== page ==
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Why Is End-of-Life Care Delivery Sporadic?: A Quantitative Look at the Barriers to and Facilitators of Providing End-of-Life Care in the Neonatal Intensive Care Unit

Wright, Valerie MSN, RN; Prasun, Marilyn A. PhD, CCNS, FAHA; Hilgenberg, Cheryl EdD, RN, CTN-A, CNE

Section Editor(s): Catlin, Anita

doi: 10.1097/ANC.0b013e3182085642
Ethical Issues in Newborn Care

PURPOSE: According to the Centers for Disease Control and Prevention Infant Mortality Statistics, 28 384 infants died in the United States in 2005. On examining the state of the science in providing end-of-life care for newborns, it is important to examine the practice of providing compassionate and dignified palliative care at the end of life. The purpose of this research study was to examine the barriers to and facilitators of providing a quality end-of-life care in one large Midwestern tertiary NICU.

SUBJECTS: A convenience sample of 50 NICU registered nurses from a Level III Midwestern Facility participated.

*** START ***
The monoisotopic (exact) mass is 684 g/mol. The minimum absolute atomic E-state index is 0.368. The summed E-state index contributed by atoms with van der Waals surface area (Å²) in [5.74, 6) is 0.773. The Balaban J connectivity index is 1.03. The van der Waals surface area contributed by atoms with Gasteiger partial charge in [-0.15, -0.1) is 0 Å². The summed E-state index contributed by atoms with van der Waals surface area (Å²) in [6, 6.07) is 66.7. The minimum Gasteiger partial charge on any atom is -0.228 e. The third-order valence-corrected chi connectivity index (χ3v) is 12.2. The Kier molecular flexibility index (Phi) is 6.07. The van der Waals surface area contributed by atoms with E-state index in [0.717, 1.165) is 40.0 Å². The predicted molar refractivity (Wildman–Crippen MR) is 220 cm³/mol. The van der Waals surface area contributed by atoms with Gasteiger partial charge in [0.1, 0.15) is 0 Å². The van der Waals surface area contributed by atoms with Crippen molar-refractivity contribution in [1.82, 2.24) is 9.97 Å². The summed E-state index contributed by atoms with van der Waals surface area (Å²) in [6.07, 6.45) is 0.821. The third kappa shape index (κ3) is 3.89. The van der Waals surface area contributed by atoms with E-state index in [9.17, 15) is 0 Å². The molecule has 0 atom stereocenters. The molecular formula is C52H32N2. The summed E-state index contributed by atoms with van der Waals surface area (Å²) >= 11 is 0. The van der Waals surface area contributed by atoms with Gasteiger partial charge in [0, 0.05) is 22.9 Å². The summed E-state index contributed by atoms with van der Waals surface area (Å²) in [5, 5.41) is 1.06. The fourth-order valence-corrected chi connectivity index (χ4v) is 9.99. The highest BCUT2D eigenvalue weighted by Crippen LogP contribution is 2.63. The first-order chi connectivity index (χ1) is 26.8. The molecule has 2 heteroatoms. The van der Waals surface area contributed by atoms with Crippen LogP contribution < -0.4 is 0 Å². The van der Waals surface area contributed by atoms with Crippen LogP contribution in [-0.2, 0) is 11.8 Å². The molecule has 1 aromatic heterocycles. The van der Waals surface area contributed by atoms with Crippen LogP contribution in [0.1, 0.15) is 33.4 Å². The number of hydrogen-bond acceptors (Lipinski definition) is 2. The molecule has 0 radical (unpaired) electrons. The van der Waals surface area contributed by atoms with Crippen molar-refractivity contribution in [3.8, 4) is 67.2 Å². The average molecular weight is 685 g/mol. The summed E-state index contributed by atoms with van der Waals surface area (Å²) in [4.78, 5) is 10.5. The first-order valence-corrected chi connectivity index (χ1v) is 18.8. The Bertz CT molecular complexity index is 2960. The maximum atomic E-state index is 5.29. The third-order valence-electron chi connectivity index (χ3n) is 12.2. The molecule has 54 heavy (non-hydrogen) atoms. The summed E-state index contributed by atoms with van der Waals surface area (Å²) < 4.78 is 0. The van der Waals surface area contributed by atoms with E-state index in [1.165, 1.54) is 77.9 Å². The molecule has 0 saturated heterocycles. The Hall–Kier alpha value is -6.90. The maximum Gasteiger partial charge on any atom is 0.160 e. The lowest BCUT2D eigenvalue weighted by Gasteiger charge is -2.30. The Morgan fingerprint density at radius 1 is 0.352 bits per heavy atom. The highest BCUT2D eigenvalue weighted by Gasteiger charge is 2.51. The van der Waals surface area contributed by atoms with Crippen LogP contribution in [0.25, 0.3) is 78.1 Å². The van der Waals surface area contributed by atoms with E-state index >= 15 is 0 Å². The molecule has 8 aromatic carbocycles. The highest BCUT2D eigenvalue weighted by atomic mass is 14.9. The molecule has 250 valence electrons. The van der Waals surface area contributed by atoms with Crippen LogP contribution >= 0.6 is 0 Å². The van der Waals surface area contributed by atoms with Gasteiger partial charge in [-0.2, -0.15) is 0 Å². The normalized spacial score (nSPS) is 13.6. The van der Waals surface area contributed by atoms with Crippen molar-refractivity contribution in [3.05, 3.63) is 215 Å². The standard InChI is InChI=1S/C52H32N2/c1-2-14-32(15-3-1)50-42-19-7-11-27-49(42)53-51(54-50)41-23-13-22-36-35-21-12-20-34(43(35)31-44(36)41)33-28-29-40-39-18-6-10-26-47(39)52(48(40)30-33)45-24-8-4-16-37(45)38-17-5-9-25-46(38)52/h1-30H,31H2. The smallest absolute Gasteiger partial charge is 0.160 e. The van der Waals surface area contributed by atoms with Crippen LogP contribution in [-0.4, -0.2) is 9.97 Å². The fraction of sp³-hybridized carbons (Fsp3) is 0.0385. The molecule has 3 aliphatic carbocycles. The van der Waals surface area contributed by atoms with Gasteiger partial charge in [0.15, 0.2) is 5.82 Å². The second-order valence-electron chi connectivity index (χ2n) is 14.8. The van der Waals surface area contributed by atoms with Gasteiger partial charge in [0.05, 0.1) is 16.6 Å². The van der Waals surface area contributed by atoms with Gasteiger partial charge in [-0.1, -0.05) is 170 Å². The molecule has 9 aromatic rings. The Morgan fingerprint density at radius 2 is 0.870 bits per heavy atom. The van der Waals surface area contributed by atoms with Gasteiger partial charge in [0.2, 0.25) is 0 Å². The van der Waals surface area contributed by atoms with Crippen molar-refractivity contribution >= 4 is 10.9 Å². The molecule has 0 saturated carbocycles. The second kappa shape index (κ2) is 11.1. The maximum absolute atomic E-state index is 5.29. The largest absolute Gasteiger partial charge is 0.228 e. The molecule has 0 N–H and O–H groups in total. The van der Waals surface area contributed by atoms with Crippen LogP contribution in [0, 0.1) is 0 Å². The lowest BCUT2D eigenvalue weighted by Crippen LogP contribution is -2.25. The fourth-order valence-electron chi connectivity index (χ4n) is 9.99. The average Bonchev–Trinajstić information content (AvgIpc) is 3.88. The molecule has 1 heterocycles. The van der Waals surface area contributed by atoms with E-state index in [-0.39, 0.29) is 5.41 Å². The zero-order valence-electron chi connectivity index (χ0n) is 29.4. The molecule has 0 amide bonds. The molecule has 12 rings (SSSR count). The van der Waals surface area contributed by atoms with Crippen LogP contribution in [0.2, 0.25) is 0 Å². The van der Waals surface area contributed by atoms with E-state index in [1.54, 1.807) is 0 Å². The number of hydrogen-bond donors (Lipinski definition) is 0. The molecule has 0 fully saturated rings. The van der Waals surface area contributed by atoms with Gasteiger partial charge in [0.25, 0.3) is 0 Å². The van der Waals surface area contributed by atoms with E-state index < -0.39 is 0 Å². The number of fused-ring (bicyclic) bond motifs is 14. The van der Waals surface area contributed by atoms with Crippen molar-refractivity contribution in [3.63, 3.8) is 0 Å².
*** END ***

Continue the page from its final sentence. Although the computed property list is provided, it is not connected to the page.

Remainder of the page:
METHODS: A quantitative, prospective, cross-sectional design was used. Data were collected with the Neonatal Palliative Care Attitude Scale questionnaire.

RESULTS: Five barriers and 8 facilitators to end-of-life care practice in the NICU were identified. The 5 barriers were the nurses' inability to express opinions values and beliefs regarding palliative care (M = 2.98, SD = 1.30), less than ideal physical environment (M = 2.70, SD = 1.31), technological imperatives (M = 3.22, SD = 1.11), parental demands (M = 3.46, SD = 1.07), and, finally, lack of education (M = 2.86, SD = 1.44). The 8 facilitators were supportive medical staff (M = 3.60, SD = 1.29), parental involvement of decisions (M = 3.76, SD = 1.17), parents informed of options (M = 3.32, SD = 1.22), support from medical team when palliative care is implemented (M = 3.20, SD = 1.28), staffing (M = 3.60, SD = 1.29), time spent with dying baby (M = 3.52, SD = 1.31), policies/guidelines supporting palliative care (M = 3.76, SD = 1.19), and available counseling (M = 3.566, SD = 1.26).

CONCLUSIONS: Barriers and facilitators continue to exist within neonatal end-of-life care. There is significant importance for NICU nurses to recognize and understand the barriers to and facilitators of providing end-of-life care within their specific unit. Further research is warranted regarding implementation of end-of-life care education in the NICU to improve patient care.

NICU, Carle Foundation Hospital, Urbana, Illinois (Mrs Wright); and School of Nursing, Millikin University, Decatur, Illinois (Drs Prasun and Hilgenberg).

Correspondence: Valerie Wright, MSN, RN, 1410 E Amy Dr, Mahomet, IL 61853 (

© 2011 by The National Association of Neonatal Nurses